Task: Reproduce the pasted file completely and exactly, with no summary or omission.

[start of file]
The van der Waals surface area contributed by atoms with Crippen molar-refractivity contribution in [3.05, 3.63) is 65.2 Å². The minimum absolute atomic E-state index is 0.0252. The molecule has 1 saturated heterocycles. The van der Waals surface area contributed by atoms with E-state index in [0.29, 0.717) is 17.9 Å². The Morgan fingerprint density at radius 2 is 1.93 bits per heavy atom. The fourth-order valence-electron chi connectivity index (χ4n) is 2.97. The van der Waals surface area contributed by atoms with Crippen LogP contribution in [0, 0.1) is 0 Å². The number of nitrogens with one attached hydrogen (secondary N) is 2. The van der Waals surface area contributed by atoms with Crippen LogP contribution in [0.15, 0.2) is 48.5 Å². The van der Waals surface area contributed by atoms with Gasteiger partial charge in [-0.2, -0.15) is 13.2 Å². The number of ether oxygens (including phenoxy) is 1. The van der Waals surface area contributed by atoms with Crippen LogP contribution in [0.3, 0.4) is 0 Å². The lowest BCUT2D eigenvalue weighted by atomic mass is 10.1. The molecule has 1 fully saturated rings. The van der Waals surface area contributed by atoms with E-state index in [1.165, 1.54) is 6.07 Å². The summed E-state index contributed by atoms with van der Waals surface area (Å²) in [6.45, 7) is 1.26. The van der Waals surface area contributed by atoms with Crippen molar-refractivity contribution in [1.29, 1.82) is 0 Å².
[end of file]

The van der Waals surface area contributed by atoms with Crippen molar-refractivity contribution in [3.05, 3.63) is 65.2 Å². The minimum absolute atomic E-state index is 0.0252. The molecule has 1 saturated heterocycles. The van der Waals surface area contributed by atoms with E-state index in [0.29, 0.717) is 17.9 Å². The Morgan fingerprint density at radius 2 is 1.93 bits per heavy atom. The fourth-order valence-electron chi connectivity index (χ4n) is 2.97. The van der Waals surface area contributed by atoms with Crippen LogP contribution in [0, 0.1) is 0 Å². The number of nitrogens with one attached hydrogen (secondary N) is 2. The van der Waals surface area contributed by atoms with Crippen LogP contribution in [0.15, 0.2) is 48.5 Å². The van der Waals surface area contributed by atoms with Gasteiger partial charge in [-0.2, -0.15) is 13.2 Å². The number of ether oxygens (including phenoxy) is 1. The van der Waals surface area contributed by atoms with Crippen LogP contribution in [0.3, 0.4) is 0 Å². The lowest BCUT2D eigenvalue weighted by atomic mass is 10.1. The molecule has 1 fully saturated rings. The van der Waals surface area contributed by atoms with E-state index in [1.165, 1.54) is 6.07 Å². The summed E-state index contributed by atoms with van der Waals surface area (Å²) in [6.45, 7) is 1.26. The van der Waals surface area contributed by atoms with Crippen molar-refractivity contribution in [1.29, 1.82) is 0 Å².